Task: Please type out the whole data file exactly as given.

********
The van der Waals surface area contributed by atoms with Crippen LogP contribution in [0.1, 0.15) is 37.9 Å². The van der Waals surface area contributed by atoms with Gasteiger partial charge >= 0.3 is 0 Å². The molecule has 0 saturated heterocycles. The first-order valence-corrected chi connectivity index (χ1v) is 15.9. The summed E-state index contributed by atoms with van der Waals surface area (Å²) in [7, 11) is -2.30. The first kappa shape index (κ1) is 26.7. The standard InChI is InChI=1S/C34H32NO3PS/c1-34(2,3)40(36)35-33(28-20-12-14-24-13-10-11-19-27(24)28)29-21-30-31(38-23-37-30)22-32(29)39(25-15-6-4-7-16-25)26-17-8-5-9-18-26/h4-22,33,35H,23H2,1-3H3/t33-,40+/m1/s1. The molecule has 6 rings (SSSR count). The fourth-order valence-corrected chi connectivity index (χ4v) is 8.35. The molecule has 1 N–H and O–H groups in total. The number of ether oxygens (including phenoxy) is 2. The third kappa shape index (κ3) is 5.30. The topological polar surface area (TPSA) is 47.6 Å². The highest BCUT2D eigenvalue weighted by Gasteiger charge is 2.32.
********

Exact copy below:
The van der Waals surface area contributed by atoms with Crippen LogP contribution in [0.1, 0.15) is 37.9 Å². The van der Waals surface area contributed by atoms with Gasteiger partial charge >= 0.3 is 0 Å². The molecule has 0 saturated heterocycles. The first-order valence-corrected chi connectivity index (χ1v) is 15.9. The summed E-state index contributed by atoms with van der Waals surface area (Å²) in [7, 11) is -2.30. The first kappa shape index (κ1) is 26.7. The standard InChI is InChI=1S/C34H32NO3PS/c1-34(2,3)40(36)35-33(28-20-12-14-24-13-10-11-19-27(24)28)29-21-30-31(38-23-37-30)22-32(29)39(25-15-6-4-7-16-25)26-17-8-5-9-18-26/h4-22,33,35H,23H2,1-3H3/t33-,40+/m1/s1. The molecule has 6 rings (SSSR count). The fourth-order valence-corrected chi connectivity index (χ4v) is 8.35. The molecule has 1 N–H and O–H groups in total. The number of ether oxygens (including phenoxy) is 2. The third kappa shape index (κ3) is 5.30. The topological polar surface area (TPSA) is 47.6 Å². The highest BCUT2D eigenvalue weighted by Gasteiger charge is 2.32.